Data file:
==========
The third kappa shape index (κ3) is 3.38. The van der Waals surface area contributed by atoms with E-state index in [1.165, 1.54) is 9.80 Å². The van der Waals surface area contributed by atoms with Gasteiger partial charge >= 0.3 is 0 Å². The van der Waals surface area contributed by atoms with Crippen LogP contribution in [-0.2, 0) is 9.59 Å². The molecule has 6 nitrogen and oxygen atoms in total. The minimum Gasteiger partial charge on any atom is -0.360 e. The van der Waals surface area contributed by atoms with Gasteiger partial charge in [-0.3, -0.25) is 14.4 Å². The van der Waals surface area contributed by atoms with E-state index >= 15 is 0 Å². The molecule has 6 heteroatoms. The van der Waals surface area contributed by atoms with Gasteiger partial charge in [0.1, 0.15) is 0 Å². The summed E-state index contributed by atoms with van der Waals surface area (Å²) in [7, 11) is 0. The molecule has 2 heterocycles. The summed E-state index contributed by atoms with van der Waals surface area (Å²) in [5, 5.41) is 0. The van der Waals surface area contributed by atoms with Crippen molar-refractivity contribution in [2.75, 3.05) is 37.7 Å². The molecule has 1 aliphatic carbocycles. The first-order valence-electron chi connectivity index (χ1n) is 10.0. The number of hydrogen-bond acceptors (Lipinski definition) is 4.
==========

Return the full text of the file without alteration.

The third kappa shape index (κ3) is 3.38. The van der Waals surface area contributed by atoms with E-state index in [1.165, 1.54) is 9.80 Å². The van der Waals surface area contributed by atoms with Gasteiger partial charge >= 0.3 is 0 Å². The van der Waals surface area contributed by atoms with Crippen LogP contribution in [-0.2, 0) is 9.59 Å². The molecule has 6 nitrogen and oxygen atoms in total. The minimum Gasteiger partial charge on any atom is -0.360 e. The van der Waals surface area contributed by atoms with Gasteiger partial charge in [-0.3, -0.25) is 14.4 Å². The van der Waals surface area contributed by atoms with E-state index >= 15 is 0 Å². The molecule has 6 heteroatoms. The van der Waals surface area contributed by atoms with Gasteiger partial charge in [0.1, 0.15) is 0 Å². The summed E-state index contributed by atoms with van der Waals surface area (Å²) in [7, 11) is 0. The molecule has 2 heterocycles. The summed E-state index contributed by atoms with van der Waals surface area (Å²) in [5, 5.41) is 0. The van der Waals surface area contributed by atoms with Crippen molar-refractivity contribution in [2.75, 3.05) is 37.7 Å². The molecule has 1 aliphatic carbocycles. The first-order valence-electron chi connectivity index (χ1n) is 10.0. The number of hydrogen-bond acceptors (Lipinski definition) is 4.